Apologies if this has been posted before – the nytimes has a map illustrating fuel prices as a percentage of income. While we’re spending a lot more at the pump than we used to, in percentage terms we’re not spending a lot, at least here in NJ. It’s a hot topic though because between maxed out cc’s, HELOCs, car loans, boat loans, time share payments, there are a lot of folks on the edge.

    http://www.nytimes.com/interactive/2008/06/09/business/20080609_GAS_GRAPHIC.html#

  106. njpatient says:

    bi

    “guys, the impact caused by U.S. housing market is over. ”

    hahahahahahaha!!! I have my new schtick!

    I’m filing that one above “no more writedowns” and below “$40 oil”.

  107. njpatient says:

    “rich Corinthian leather ”

    lol

  108. njpatient says:

    108 jmac

    This will, pedictably, result in yet more subsidizing of red states by blue ones.

  109. 3b says:

    #86 bi:the impact caused by U.S. housing market is over

    No it is not, its just getting mixed in with eveything else. No young bi, the housing impact is just goint to get worse.

    Surely you should know that by now.

  110. 3b says:

    #110 njpatient: Yes the classic Chrysler Cordoba.

  111. grim says:

    That rich Corinthian leather was produced in Newark, NJ.

  112. grim says:

    Newark = Corinth?

  113. grim says:

    And now back to the housing market collapse, already in progress.

    From Reuters:

    US home prices may dip 30 pct, junk bonds weaken-JPM

    U.S. home prices may fall as much as 30 percent over the next four years and push high-yield bond valuations close to levels seen during the last recession, a J.P. Morgan analyst said on Wednesday.

    “The housing correction is in a down phase,” Peter Acciavatti, credit analyst and managing director at JP Morgan Securities Inc, said during a a high-yield bond conference in New York. “We’re now going through a phase of deleveraging and the pulling out of easy money.”

    Home prices may fall another 25 percent to 30 percent over the next four years, with greater drops still in subprime mortgage debt markets, he said.

  114. njpatient says:

    Still looking:

    See Florida legal ethics rules here:

    http://www.law.cornell.edu/ethics/fl/code/FL_CODE.HTM

    See Rule 4-1.5, particularly Rule 4-1.5(b)(2)(A) and (B).

    As I said, I am neither a litigator nor a Florida lawyer, but I would think that you have something to hang your hat on there. Ask these clowns at what point they disclosed their fee for these services to you, and ask them what they would point to as evidence that you had agreed to hire them for that fee.
    “even charged for leaving a message on my answering machine from my initial call” appears to be a self-evident violation of the rules stated above.

    “Also, should I contact the person who referred me to them?”

    Absolutely – and anyone else who you think would be interested.

    Nom’s advice at 22 in the previous thread is good stuff, and his disclaimer also applies to me.

  115. njpatient says:

    Home prices may fall another 25 percent to 30 percent over the next four years, with greater drops still in subprime mortgage debt markets, he said.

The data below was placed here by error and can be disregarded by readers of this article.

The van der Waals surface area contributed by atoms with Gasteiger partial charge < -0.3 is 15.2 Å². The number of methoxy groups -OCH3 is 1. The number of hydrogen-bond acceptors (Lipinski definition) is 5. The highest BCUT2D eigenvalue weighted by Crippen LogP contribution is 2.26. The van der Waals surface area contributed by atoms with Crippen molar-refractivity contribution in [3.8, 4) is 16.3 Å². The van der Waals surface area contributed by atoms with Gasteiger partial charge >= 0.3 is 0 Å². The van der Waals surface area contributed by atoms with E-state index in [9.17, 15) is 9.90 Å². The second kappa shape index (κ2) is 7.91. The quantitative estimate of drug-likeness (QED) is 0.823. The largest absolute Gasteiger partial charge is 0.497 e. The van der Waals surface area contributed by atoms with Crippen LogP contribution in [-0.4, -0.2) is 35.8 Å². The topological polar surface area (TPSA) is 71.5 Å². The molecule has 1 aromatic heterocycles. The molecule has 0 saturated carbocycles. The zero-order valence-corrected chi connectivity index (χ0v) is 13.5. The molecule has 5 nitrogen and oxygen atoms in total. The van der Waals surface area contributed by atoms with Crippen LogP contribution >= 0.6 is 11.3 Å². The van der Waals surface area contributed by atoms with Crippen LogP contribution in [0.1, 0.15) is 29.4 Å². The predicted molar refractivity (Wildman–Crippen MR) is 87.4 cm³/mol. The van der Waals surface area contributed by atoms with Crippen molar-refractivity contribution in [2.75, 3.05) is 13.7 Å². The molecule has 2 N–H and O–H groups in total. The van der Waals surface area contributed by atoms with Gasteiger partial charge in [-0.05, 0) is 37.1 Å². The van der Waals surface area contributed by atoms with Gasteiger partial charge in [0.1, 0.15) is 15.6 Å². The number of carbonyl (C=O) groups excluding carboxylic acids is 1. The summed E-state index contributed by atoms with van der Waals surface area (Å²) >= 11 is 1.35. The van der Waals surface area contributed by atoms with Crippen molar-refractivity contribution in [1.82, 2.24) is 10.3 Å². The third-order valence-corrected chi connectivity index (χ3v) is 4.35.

Home prices may fall another 25 percent to 30 percent over the next four years, with greater drops still in subprime mortgage debt markets, he said.

    Home prices may fall another 25 percent to 30 percent over the next four years, with greater drops still in subprime mortgage debt markets, he said.

    [It bears repeating]

  116. njpatient says:

    “NEW YORK (Reuters) – The Standard & Poor’s 500 financial sector sank to a five-year low on Wednesday, led by declines in investment bank shares on a rumor that Goldman Sachs would report large writedowns when it reports quarterly figures next week, market participants said.”

    That CAN’T be true!!! bi and S&P said there would be no more writedowns!!!

  117. velvet gary says:

    If it ain’t Corinthian leather, it’s pleather.

  118. 3b says:

    #119 njpatient: But not in northeren NJ of course, cause we are special.

    Part of the sea of wealth as our young pret used to say.

  119. NNJ says:

    108, I did post that chart yesterday. It means rapid urbanization. A couple can now easily spend $500 to $800 in monthly commute.

  120. still_looking says:

    NJP 118,

    wow! and THANKS!

    Am bracing myself to call them today.

    sl

  121. lisoosh says:

    I’ll stick with microfiber. Easy to clean.

  122. scribe says:

    grim, #117

    Whenever I read these analyst/economist/talking head opinions on housing, the question I have is: If they’re so smart, how come they all got it wrong in the first place, with that handful of notable exceptions?

    And, if all – or most – of them got it wrong in the first place, why should they have any credibility now?

    I particularly enjoy the analyst comments that come out of BofA on Citi, or on Citi from BofA, or out of Merrill on Lehman, etc., on the projected write-downs.

    It’s like it’s this big machine grinding out opinions and forecasts, when it’s all uncharted territory.

  123. kettle1 says:

    NNJ

    I agree that we are headed for a resurgence of urbanization and a rapid one at that. But the potential downside is that in a weak economy rapid urbanization may end up looking like what some people call “brazilification” i.e you have the very pretty and safe wealthy areas and then you have the rest which is primarily lower class and slums.